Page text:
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THE SOPHOMORE – ePaper 1 – 150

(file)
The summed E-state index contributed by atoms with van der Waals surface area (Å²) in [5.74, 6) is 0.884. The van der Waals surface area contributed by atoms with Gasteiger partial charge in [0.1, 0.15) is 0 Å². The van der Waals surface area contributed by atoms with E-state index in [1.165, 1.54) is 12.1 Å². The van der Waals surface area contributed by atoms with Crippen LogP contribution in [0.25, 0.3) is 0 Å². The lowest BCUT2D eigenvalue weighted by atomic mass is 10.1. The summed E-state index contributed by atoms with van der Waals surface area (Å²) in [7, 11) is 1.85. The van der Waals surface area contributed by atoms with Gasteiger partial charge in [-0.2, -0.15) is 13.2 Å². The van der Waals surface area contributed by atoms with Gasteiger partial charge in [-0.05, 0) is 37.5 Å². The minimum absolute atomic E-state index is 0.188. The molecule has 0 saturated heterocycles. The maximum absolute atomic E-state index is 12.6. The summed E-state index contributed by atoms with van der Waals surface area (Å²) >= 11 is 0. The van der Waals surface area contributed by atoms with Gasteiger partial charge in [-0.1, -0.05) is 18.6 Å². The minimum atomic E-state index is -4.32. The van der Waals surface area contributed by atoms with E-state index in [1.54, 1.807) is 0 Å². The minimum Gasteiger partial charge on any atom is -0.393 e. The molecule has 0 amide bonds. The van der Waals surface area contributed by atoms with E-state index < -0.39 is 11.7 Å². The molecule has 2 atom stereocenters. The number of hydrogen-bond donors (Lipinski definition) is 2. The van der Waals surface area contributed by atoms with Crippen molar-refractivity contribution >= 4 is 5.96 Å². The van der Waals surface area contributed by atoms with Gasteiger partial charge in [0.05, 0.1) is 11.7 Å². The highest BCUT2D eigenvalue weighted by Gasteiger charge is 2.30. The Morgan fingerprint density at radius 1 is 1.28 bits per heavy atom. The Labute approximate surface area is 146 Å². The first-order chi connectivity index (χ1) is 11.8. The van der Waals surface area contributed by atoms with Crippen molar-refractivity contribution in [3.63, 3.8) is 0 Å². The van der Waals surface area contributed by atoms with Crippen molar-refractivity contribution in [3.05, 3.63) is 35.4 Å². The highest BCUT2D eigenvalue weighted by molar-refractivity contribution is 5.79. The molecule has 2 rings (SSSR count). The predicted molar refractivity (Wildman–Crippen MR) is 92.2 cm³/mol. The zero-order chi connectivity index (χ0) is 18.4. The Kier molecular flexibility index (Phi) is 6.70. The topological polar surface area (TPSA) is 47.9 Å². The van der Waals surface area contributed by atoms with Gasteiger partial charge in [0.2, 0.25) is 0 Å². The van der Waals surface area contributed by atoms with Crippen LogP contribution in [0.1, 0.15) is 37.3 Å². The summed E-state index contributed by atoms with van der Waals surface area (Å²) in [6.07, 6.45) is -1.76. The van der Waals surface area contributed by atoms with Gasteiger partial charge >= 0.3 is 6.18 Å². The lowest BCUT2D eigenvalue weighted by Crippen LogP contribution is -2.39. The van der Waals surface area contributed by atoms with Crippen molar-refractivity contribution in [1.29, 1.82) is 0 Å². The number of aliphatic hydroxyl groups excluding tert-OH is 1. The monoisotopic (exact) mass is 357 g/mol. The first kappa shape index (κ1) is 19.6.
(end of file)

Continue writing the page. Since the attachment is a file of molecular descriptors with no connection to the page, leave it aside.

After making it through cram- med tube rides and busy streets, you have finally found your seat. Bright neon pink lights interch- anging with blue hues are co- ming from ahead and blind you, but as your eyes get used to the surrounding darkness, you make out the scenery of a piti- ful-looking old-school car with what seems like broken bits and pieces levitating around it. Matching this state of destruc- tion is the panoramic image of some torn down stone const- ruction framing the stage. Five figures appear on this relatively small eleva- ted space: four starting to play instruments; one seemingly having no aim or relation to the ones around them. A heavy drum beat draws not only them together, but also the audience who keeps strolling in, stumbling really, as they find it hard to avert their heads away from the source of co- lour and sound. Exciting chatter fills the place, pair of eyes recognising each other through the dark because Oh, you’re here tonight, too? -Yes, I wouldn’t miss it for the world. The anticipation in the air is palpable. Screeching guitar chords make it harder to carry on with conversations over several rows and demand attention, even more so as the beat of the drum intensifies and the lonely figure approaches the microphone. The world outside stops, even in the city that never sleeps, and the only thing that matters to you is where you are now and will be for the next 90 minutes: the location is Belasco Theatre, 111 West 44th Street New York, NY. And this is Hedwig and the Angry Inch. When in 2013 it was announced that after play- ing the womaniser Barney Stinson in 10 seasons of the success comedy How I Met Your Mother, Neil Patrick Harris would go on to originate the role of Hedwig Robinson in Hedwig and the An- gry Inch on Broadway, the theatre and televisi- on world exploded. The latter because these two characters could not be more different from each other, and the former because a long-beloved, peripheral rock musical would finally get a chan- ce to shine on the Great White Way. And shining like the brightest star it did: the New York Times celebrated it as “Shamelessly enjoyable! Electri- cally tuneful and furiously funny. An unqualified pleasure.” and the New York Magazine praised it to be “Furiously entertaining with a heartwar- ming message. A terrifically smart production!” Rewarded was the long way from 1998’s first off-Broadway staging of the musical with a total of 5 Tony awards, Broadway’s equivalent of the Oscars. Both starring actors, Neil Patrick Harris and Lena Hall, who opened the show to become a commercially and critically acclaimed hit in

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